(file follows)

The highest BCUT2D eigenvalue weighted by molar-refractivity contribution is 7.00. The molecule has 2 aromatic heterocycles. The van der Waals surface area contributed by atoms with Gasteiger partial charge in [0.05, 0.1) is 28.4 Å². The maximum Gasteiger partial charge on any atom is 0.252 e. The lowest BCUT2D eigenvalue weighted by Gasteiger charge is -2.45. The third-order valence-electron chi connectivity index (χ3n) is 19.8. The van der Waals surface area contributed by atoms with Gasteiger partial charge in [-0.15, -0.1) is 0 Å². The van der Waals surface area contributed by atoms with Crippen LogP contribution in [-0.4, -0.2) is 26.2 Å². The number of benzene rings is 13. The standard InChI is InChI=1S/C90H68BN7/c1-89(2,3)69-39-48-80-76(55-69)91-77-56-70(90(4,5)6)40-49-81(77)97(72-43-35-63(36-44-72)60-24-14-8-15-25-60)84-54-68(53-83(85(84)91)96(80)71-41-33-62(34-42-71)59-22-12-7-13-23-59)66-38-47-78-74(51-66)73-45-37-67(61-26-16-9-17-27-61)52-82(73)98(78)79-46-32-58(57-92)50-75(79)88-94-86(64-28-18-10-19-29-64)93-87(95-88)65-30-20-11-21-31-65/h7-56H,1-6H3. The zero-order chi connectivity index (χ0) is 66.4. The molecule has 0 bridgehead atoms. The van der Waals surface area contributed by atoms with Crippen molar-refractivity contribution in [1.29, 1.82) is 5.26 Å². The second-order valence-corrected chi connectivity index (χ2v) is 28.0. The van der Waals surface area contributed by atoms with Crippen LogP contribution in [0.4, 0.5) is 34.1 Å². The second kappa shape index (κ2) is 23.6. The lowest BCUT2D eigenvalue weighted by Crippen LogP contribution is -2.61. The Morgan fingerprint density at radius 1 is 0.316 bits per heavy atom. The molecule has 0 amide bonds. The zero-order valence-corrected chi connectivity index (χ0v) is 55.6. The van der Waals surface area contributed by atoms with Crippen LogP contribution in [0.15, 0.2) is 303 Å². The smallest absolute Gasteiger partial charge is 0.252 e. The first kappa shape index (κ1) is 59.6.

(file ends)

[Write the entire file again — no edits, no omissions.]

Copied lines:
The highest BCUT2D eigenvalue weighted by molar-refractivity contribution is 7.00. The molecule has 2 aromatic heterocycles. The van der Waals surface area contributed by atoms with Gasteiger partial charge in [0.05, 0.1) is 28.4 Å². The maximum Gasteiger partial charge on any atom is 0.252 e. The lowest BCUT2D eigenvalue weighted by Gasteiger charge is -2.45. The third-order valence-electron chi connectivity index (χ3n) is 19.8. The van der Waals surface area contributed by atoms with Gasteiger partial charge in [-0.15, -0.1) is 0 Å². The van der Waals surface area contributed by atoms with Crippen LogP contribution in [-0.4, -0.2) is 26.2 Å². The number of benzene rings is 13. The standard InChI is InChI=1S/C90H68BN7/c1-89(2,3)69-39-48-80-76(55-69)91-77-56-70(90(4,5)6)40-49-81(77)97(72-43-35-63(36-44-72)60-24-14-8-15-25-60)84-54-68(53-83(85(84)91)96(80)71-41-33-62(34-42-71)59-22-12-7-13-23-59)66-38-47-78-74(51-66)73-45-37-67(61-26-16-9-17-27-61)52-82(73)98(78)79-46-32-58(57-92)50-75(79)88-94-86(64-28-18-10-19-29-64)93-87(95-88)65-30-20-11-21-31-65/h7-56H,1-6H3. The zero-order chi connectivity index (χ0) is 66.4. The molecule has 0 bridgehead atoms. The van der Waals surface area contributed by atoms with Crippen molar-refractivity contribution in [1.29, 1.82) is 5.26 Å². The second-order valence-corrected chi connectivity index (χ2v) is 28.0. The van der Waals surface area contributed by atoms with Crippen LogP contribution in [0.4, 0.5) is 34.1 Å². The second kappa shape index (κ2) is 23.6. The lowest BCUT2D eigenvalue weighted by Crippen LogP contribution is -2.61. The Morgan fingerprint density at radius 1 is 0.316 bits per heavy atom. The molecule has 0 amide bonds. The zero-order valence-corrected chi connectivity index (χ0v) is 55.6. The van der Waals surface area contributed by atoms with Crippen LogP contribution in [0.15, 0.2) is 303 Å². The smallest absolute Gasteiger partial charge is 0.252 e. The first kappa shape index (κ1) is 59.6.